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Awards honor those with 'Spirit of ADA'
July 22, 2013
Source: Knox News (TN)
Sarah Helm has never let her multiple sclerosis diagnosis define her — but it’s definitely influenced several aspects of her life.
Helm, who was diagnosed in 2001, is associate coordinator for career services at the University of Tennessee, where she helps students with disabilities pursue their college educations. Meanwhile, she earned her own doctoral degree while battling MS — and in her spare time, she dances with a hip-hop group.
These accomplishments, along with Helm’s involvement with community groups including the Mayor’s Council on Disability Issues, National Alliance on Mental Illness, Knoxville Area Disability Connection, Knox Area Employment Consortium for people with disabilities, MS Society and disAbility Resource Center, has led to DRC’s honoring her with a “Spirit of ADA Award” at this year’s celebration.
The annual luncheon, which DRC hosts, serves a dual purpose. It commemorates the July 26, 1990, signing of the Americans with Disabilities Act by President George H.W. Bush, and it honors those in the community who demonstrate empowerment, accessibility and equal opportunity to transportation, employment, housing, government services, and other community activities — the “spirit” of the law, said DRC Executive Director Lillian Burch.
This year’s luncheon takes place at noon Friday at the Foundry at World’s Fair Park; tickets are $12 each. In addition to Helm, an award will go to WATE-TV reporter Don Dare, who Burch said “has covered several issues for people with disabilities that included ramps, restaurant access and driving with assistive technology,” following up on stories until concerns are resolved.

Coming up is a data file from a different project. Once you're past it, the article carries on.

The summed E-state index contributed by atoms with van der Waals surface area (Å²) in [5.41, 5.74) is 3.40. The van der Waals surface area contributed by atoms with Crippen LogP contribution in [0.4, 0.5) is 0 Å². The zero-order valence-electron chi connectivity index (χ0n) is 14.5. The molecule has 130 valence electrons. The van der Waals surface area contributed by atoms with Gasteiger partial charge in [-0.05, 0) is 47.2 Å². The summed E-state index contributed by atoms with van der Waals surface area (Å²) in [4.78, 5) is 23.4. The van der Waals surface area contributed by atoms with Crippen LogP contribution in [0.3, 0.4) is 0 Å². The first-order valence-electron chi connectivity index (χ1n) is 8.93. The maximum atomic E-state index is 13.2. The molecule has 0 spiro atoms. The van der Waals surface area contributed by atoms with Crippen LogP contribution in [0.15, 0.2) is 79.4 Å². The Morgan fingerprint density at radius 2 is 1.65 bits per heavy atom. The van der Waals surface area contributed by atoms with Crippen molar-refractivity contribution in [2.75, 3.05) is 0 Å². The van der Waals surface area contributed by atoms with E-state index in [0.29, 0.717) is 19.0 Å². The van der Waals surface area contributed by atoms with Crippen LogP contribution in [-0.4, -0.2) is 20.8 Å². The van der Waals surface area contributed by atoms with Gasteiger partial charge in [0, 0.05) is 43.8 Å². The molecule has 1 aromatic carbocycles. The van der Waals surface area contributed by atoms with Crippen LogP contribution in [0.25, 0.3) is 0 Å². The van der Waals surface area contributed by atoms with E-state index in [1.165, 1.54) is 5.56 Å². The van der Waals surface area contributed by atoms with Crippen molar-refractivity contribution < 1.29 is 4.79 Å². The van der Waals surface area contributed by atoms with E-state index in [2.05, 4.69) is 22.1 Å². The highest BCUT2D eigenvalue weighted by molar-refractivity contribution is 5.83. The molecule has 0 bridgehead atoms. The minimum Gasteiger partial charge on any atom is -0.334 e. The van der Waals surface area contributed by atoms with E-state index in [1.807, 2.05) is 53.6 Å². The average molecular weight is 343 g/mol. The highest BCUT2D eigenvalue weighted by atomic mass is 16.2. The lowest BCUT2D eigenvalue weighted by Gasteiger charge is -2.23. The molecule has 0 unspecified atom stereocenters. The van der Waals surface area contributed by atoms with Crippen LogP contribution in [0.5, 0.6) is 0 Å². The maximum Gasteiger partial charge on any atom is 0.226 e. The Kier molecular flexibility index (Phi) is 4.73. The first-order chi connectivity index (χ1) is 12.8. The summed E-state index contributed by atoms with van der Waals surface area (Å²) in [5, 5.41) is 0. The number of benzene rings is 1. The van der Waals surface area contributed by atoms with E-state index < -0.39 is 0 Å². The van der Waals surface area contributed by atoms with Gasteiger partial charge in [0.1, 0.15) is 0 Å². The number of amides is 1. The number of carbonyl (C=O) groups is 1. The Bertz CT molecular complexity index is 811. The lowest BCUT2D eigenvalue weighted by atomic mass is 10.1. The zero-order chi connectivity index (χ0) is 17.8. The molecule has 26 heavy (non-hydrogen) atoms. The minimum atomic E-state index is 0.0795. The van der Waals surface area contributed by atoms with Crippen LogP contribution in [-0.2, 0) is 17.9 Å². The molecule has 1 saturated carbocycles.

Dollywood will be honored with a “business award” for its attempt to make all rides accessible, and Marriott Business Services will receive the “employer” award for hiring people with disabilities and providing accommodations when needed. A “consumer” award will go to two-year Marriott employee Jacob Terry.
Stefano Collins, counselor for Vocational Rehabilitation Services, will receive a “service provider” award, and Joe Ellison, who supports DRC by assisting with newsletter mailings and at social events, besides acting as office clerk, shopper and errand runner, will receive a “volunteer” award.
In addition, a “special staff award” will be presented to employment specialist Basil Farris, who came to DRC as a client and was then hired as a job coach. As a child, Farris was placed in special education at school and given limited options for future employment. Later in life, he lost his vision but received surgery to correct the blindness. Burch said his work at DRC “proved the school system (prediction) wrong.”
“With his developed skills, he assists people with disabilities in obtaining and keeping employment,” she said. “In order to do this, he has to assess them, assist with job applications and resumes, provide job skills and training, and follow up with any problems they may have on the job.”
For tickets or more information, call 865-637-3666.
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